Helping Young People Find Their Voice

How Can We Help Our Young People Find Their Voice?

I’ve been noticing Nashville shifting gears over the last couple weeks. School is starting, and all the Teachers, Parents and Kids have been busy gearing up for another year. Watching my city and even my own students open their minds to soak up as much as they can learn got me thinking about the work of myself, and my fellow voice teachers. And we are a varied bunch aren’t we? Some of us chose this profession, while others may have found themselves teaching voice as a matter of course, like the piano teacher I spoke with recently. Then there are the band directors who also teach choir. There are the worship leaders who will soon be leading children in a Christmas program. There are the parents who are singing with their kids, or teaching them voice as part of home school. In truth, every voice a child hears influences how they speak. That makes all of us voice teachers in a way, doesn’t it?

Over the next few weeks I will share some of these thoughts with you, so if you work with kids in any capacity, be sure to stop by. You can subscribe to updates via email, or follow us on Facebook. And if you have any questions about teaching kids voice, leave a comment, or submit it via the forum on our blog. I’d love to hear from you!

This week I’d like to talk about…

The Importance of Vocal Training for Children

As a Vocal Coach I get to work with a wide range of students of all ages, backgrounds and experience levels. I have had the privilege of working with many young singers and their teachers, leaders and parents. This has happened in diverse settings; from an inner-city Boys Club in Chicago to churches throughout the USA and Canada as well as in Europe, Singapore, Malaysia, New Zealand, Australia and more. I also regularly work with 150 2nd–6th graders at the local church where Carole and I attend and have a number of 10–15 yr old private students. What is my favorite age? Anyone who wants to sing!

Chris Beatty teaching kids to sing
Here’s a picture of me teaching the kids choir at World Outreach Center

I believe that children should be taught how to use their voices. They should be taught patiently, and above all they should be taught correctly. That’s why we put together the Vocal Coach Teaching Kids to Sing Series. The principles and exercises are clear. They are presented so the average child, teacher and parent can grasp and apply what’s taught. Teaching Kids To Sing has been successfully used in churches and public schools, as well as home school and family settings for many years.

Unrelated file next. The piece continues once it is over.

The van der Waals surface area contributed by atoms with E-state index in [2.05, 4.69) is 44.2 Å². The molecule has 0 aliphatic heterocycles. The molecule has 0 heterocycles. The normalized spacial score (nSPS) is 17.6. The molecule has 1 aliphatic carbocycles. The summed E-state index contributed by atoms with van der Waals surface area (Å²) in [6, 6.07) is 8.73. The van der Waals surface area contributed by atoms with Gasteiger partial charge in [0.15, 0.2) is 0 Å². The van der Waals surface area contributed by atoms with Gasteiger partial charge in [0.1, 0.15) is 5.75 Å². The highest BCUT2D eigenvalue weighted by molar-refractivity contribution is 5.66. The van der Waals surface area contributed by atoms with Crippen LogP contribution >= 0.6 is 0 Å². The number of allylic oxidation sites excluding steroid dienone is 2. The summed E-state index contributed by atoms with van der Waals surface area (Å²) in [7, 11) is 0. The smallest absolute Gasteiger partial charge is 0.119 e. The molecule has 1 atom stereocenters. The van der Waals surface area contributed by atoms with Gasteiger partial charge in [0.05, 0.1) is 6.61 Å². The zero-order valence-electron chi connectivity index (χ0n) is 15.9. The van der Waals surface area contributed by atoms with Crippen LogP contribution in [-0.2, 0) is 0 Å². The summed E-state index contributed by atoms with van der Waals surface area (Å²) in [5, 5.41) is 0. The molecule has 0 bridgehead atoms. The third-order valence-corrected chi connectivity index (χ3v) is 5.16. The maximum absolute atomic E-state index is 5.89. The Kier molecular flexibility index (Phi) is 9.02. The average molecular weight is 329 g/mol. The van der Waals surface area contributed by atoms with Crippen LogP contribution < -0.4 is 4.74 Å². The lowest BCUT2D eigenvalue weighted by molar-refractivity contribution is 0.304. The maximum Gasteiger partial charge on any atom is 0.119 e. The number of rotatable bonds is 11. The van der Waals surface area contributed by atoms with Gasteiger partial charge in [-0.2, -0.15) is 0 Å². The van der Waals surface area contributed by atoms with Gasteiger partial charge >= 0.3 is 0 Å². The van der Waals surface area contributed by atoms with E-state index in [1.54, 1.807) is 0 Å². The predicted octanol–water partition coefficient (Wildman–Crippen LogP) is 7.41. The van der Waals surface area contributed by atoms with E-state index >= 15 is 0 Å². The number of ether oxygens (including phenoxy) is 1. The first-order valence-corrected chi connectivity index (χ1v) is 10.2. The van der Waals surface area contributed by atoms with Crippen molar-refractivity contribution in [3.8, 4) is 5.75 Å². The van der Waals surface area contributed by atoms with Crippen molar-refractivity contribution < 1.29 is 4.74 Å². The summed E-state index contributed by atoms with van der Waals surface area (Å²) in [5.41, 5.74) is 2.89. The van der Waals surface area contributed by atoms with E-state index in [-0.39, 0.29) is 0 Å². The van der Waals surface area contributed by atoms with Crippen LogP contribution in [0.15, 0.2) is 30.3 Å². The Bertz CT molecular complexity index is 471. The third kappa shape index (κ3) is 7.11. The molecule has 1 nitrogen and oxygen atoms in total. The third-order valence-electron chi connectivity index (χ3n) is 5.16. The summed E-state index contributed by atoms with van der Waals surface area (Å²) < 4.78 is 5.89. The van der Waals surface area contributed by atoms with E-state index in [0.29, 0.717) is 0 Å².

It’s important to realize that even children can benefit greatly from Vocal Coaching. It is often the case that vocal training is only considered if the child shows interest in singing. But the fact is that vocal training is teaching communication. And, every child needs to communicate well no matter what they will do as an adult.

It’s Not Just About Singing

communicating with children
A young child learning to communicate

Vocal training isn’t just for the musically inclined. It is for everyone who will ever communicate with their voice. That may sound like I am overreaching, but bear with me. Can you think of a anything we do as adults that is not improved with good communication? Literally everything we are involved in, from our vocation to our relationships, at some point requires that we communicate with one another. And what do we use to communicate? Our voice. Now, I am certainly not saying that all there is to good communication is good vocal technique, but I am saying that a good foundation in knowing how the voice works gives us the tools and the confidence to use our voice with authority. So, whether your kids have to make a presentation or simply answer in class, a correct, practiced training of the voice will benefit them greatly.

The great thing about teaching kids is that they don’t usually start with bad habits. Learning anything the right way from the beginning is always preferable to spending time correcting later on. I recently auditioned seven , 9–11 year old boys and girls. It was clear to me that with minimal coaching every one of these could have breakthroughs in their communications abilities—on and off the stage. We think of our children as our future. Well, our future leaders, sports coaches, teachers, businessmen and sales people will all depend on their voices!

3 comments

  1. Carl Davies says:

    I enjoyed this! I even picked up a few bits of information about training our children to find their own voices. Which I haven’t heard of before. Great little article.. I write similar topics on my blog: How to Sing Good

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